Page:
United NationsDépartement des Affaires Économiques et Sociales Développement Durable

Portugal

PERMANENT MISSION OF PORTUGAL TO THE UNITED NATIONS
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Mr Chairman, Distinguished Delegates, Dear Colleagues
Allow me first to express Portugal's support to the Statement made, on behalf of the
European Union, by Luxembourg.
For the success of CDS13, it is important that we are able to identify real actions that
governments and the international community can finance and implement in order to
make a quantifiable contribution to development efforts.
In the context of sustainable development, and bearing in mind the essential and crosscutting
role that water plays within it, it is key to adopt an integrated water resource
management as has been proposed by the UN and other organisations and advocated
by many delegates.
In Portugal, the drawing up of the National Water Plan and 15 River Basins Plans was
based on a process of characterising and diagnosing the current water resource
situation, the challenges brought about by a new policy approach, socio-economic
evolution scenarios and the main pressures on water resources. These Plans establish
a set of goals and measures, a timescale for their enforcement, and mechanisms for
their implementation and assessment.
The main aspects of this methodology are now incorporated and expanded in the
process of implementation of the EU Mater Framework Directive, which requires a
better monitoring, a more sound economic approach and periodic updates.
The management of water resources of four transboundary water basins is co-ordinated
with neighbouring Spain under a 1998 state-of-the-art agreement that includes river flow
parameters and bilateral institutions.
As regards the specific component of water supply and sanitation, Portugal has drawn
up a Strategic Plan for the 2000-2006 period. Under this plan we will increase and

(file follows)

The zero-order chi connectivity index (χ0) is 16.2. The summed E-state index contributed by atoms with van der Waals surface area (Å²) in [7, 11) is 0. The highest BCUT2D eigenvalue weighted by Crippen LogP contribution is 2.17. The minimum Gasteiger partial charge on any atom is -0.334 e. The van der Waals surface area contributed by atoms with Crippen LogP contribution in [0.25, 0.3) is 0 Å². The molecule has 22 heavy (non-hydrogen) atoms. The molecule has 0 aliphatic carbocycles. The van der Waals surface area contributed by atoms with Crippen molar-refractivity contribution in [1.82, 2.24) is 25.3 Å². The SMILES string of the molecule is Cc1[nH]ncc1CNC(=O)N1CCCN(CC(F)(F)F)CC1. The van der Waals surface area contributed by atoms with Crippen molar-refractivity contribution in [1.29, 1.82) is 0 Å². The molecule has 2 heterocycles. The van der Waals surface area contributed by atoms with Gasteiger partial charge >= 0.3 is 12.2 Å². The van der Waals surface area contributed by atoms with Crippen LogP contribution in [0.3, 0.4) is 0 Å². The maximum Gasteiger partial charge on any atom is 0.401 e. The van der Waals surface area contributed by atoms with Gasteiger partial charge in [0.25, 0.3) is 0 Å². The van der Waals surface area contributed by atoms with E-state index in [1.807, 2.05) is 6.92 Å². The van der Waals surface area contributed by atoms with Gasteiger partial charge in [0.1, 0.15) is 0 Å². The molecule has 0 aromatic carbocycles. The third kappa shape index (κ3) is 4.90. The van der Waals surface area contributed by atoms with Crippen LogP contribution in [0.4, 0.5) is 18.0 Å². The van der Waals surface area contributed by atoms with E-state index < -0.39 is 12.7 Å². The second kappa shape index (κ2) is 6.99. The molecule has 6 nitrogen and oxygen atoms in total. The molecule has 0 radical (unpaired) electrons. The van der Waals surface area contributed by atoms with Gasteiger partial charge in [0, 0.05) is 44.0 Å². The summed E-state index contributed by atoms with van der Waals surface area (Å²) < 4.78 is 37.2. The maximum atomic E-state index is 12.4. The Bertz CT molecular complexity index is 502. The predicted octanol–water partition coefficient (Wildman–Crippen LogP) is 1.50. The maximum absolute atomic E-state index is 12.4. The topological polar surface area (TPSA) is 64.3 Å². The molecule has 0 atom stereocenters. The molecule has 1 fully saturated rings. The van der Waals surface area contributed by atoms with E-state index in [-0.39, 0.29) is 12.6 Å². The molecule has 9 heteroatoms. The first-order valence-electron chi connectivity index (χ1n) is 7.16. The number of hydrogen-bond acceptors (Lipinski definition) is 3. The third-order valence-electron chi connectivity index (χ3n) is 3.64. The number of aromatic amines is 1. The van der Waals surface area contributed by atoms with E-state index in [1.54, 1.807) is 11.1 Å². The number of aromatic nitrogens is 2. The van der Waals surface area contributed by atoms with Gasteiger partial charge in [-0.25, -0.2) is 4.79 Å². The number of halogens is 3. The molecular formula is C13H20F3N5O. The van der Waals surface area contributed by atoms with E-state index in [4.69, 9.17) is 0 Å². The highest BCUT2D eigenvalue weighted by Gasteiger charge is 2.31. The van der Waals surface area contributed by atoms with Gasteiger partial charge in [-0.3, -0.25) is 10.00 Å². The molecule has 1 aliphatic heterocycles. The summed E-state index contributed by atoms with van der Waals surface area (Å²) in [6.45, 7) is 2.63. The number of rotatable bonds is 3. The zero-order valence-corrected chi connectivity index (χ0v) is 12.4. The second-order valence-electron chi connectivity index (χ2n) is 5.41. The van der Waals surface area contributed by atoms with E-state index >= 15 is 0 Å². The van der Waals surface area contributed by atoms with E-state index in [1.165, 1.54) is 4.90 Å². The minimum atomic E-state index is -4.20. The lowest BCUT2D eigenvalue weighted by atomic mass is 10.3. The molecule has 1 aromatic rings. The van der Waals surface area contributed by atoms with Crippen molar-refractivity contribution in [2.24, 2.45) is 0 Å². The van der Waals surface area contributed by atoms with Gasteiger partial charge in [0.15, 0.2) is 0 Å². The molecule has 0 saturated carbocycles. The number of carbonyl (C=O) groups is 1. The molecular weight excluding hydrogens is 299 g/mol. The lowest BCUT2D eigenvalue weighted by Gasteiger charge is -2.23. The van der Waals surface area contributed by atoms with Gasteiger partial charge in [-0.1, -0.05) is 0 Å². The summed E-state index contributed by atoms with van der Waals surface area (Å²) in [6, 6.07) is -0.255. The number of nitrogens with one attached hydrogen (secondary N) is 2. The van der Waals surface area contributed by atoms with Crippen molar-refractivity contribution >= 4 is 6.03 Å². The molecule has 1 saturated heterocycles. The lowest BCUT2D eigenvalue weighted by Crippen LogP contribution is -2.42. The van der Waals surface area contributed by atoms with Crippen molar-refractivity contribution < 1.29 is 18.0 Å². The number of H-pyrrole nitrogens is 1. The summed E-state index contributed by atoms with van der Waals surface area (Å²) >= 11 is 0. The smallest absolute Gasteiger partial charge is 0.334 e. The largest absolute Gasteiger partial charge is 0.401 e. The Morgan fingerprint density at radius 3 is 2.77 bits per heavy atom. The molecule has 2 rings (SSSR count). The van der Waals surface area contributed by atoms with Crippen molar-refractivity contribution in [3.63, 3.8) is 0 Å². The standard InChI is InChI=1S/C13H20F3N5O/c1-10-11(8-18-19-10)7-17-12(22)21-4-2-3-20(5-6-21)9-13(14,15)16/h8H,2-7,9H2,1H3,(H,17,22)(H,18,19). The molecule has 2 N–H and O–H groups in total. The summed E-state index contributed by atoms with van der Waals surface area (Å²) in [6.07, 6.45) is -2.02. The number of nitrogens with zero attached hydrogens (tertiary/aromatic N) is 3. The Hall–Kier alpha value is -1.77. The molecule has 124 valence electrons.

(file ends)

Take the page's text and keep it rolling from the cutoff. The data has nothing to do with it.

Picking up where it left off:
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improve the quality of water services and the percentage of the population with access
to water and availability of wastewater treatment. This will be very beneficial for the
population and it will also have a significant impact in the quality of our rivers, coastal
waters and related ecosystems. In fact, the urban water cycle is part of the entire water
cycle and should be tackled as such.
Taking into account the difficulties faced by developing countries, investment in water
supply and basic sanitation services, both in urban and rural areas, is only feasible
through the significant allocation of international funds for cooperation.
Public and private sectors definitely play a role in turning our political commitments into
action. However, from our experience, strong public leadership is important for the
establishment of strategic goals, for the ability of monitoring and updating the
accomplishment of those goals and, last but not least, to provide the private sector with
clear, stable and transparent rules that are sought by private investors.
In fact, technical solutions and funding availability are a necessary condition for
sustainable development, but not a sufficient one. Social mobilization and appropriate
governance are also necessary to achieve the Millennium Development Goals and,
ultimately, sustainable development.
However, in order to achieve these goals, we need more than government budgets and
official development aid. We should look at strengthening governance systems and
promoting capacity-building. We should also look at involving private partners in a
context of transparent and stable public regulation. Private partners will then provide
access to improved management systems, new technical options and private
investment funds.
We need to understand how to motivate private investors and create the conditions to
assure their participation in partnerships of this kind. Part of the answer to this question
is precisely related to appropriate governance and stable regulatory systems.

Private investors are necessarily driven by profit and are reluctant to invest in projects
and areas where their investment might be at stake due to various factors, ranging from
operational and investment risks to unpredictable regulatory changes.
We believe that these points should be taken into consideration when we are trying to
devise ways of turning political commitments into action.
Thank you Mr. Chairman.
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